This, in turn, informs your organization’s risk assessment scope. Additionally, it impacts your actions and strategies and the techniques you will use for a third-party or vendor risk assessment. Based on such risk criteria, you can also narrow down your third-party or vendor choices.

This brings you to the next step for your risk management program: classifying vendors. Basically, you create an actionable list of high-risk third-parties with whom you will perform risk assessments.

2. Conduct Third-Party Onboarding and Screening

To predict and protect against any possible risk, you must create a detailed picture of third-party or vendor relations. The first step is to mandate standard processes of risk management throughout your company.

Experts suggest that you construct a third-party risk management program with a framework that will standardize all third-party onboarding and screening. If possible, you can also use a thorough approach of real-time risk checking and containment measures.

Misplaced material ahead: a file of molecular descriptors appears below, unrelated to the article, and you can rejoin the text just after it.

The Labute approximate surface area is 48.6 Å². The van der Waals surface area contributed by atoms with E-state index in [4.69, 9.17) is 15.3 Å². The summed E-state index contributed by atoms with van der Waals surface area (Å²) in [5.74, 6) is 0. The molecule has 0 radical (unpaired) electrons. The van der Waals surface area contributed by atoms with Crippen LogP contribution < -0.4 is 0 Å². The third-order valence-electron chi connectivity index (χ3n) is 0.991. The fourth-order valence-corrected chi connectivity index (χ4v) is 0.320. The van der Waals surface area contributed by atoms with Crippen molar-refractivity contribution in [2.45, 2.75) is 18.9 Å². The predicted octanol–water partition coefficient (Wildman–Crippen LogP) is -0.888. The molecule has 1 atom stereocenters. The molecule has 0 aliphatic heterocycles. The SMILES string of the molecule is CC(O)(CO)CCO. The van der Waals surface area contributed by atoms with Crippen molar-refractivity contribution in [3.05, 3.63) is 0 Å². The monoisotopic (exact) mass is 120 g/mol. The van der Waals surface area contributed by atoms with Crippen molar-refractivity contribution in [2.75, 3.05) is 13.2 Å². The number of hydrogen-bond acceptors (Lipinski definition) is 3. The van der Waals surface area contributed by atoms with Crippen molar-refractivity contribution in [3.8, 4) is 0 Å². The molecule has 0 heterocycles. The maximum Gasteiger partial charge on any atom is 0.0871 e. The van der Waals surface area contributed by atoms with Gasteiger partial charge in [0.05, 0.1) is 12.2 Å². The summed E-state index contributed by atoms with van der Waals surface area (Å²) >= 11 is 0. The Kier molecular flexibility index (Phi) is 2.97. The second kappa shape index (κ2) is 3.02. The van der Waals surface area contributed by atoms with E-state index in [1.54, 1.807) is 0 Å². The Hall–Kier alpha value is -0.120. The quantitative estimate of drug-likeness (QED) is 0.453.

Well-designed frameworks for your risk management program offer a win-win situation:

You can keep abreast of any probable third-party risks (and risky vendors) prior to risk assessments. Furthermore, a framework for your risk management program will help you optimize time and undertake insightful risk assessments.

3. Make Risk Assessments Easier to Manage

As the quality of your assessment will directly impact your risk management program, you must ensure the quality of your assessments, simple check-box assessments do not suffice. For this purpose, you must comprehensively analyze if any vendor is risky, why they are, and how you (or they) can address those risks.